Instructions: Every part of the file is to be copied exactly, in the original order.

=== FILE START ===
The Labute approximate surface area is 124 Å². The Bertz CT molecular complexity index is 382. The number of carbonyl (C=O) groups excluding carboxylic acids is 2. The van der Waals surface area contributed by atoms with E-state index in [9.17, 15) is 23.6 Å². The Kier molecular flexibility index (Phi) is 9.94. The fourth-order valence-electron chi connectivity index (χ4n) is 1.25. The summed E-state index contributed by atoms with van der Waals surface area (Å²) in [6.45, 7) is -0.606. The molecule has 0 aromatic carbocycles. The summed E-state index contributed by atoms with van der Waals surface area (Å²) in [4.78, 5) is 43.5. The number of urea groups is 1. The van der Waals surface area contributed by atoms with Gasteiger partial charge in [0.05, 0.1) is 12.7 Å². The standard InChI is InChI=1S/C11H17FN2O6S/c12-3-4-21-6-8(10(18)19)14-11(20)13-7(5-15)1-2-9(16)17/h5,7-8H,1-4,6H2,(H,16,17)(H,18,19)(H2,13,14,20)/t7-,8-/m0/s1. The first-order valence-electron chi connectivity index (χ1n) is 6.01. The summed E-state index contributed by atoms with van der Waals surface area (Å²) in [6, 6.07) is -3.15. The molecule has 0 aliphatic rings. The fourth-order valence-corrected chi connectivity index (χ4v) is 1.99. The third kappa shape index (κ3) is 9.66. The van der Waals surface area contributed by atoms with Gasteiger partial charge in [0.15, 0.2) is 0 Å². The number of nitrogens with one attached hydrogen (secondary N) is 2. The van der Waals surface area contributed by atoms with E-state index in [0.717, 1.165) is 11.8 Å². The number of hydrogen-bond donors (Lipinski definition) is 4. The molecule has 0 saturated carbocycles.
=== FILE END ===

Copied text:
The Labute approximate surface area is 124 Å². The Bertz CT molecular complexity index is 382. The number of carbonyl (C=O) groups excluding carboxylic acids is 2. The van der Waals surface area contributed by atoms with E-state index in [9.17, 15) is 23.6 Å². The Kier molecular flexibility index (Phi) is 9.94. The fourth-order valence-electron chi connectivity index (χ4n) is 1.25. The summed E-state index contributed by atoms with van der Waals surface area (Å²) in [6.45, 7) is -0.606. The molecule has 0 aromatic carbocycles. The summed E-state index contributed by atoms with van der Waals surface area (Å²) in [4.78, 5) is 43.5. The number of urea groups is 1. The van der Waals surface area contributed by atoms with Gasteiger partial charge in [0.05, 0.1) is 12.7 Å². The standard InChI is InChI=1S/C11H17FN2O6S/c12-3-4-21-6-8(10(18)19)14-11(20)13-7(5-15)1-2-9(16)17/h5,7-8H,1-4,6H2,(H,16,17)(H,18,19)(H2,13,14,20)/t7-,8-/m0/s1. The first-order valence-electron chi connectivity index (χ1n) is 6.01. The summed E-state index contributed by atoms with van der Waals surface area (Å²) in [6, 6.07) is -3.15. The molecule has 0 aliphatic rings. The fourth-order valence-corrected chi connectivity index (χ4v) is 1.99. The third kappa shape index (κ3) is 9.66. The van der Waals surface area contributed by atoms with Gasteiger partial charge in [0.15, 0.2) is 0 Å². The number of nitrogens with one attached hydrogen (secondary N) is 2. The van der Waals surface area contributed by atoms with E-state index in [0.717, 1.165) is 11.8 Å². The number of hydrogen-bond donors (Lipinski definition) is 4. The molecule has 0 saturated carbocycles.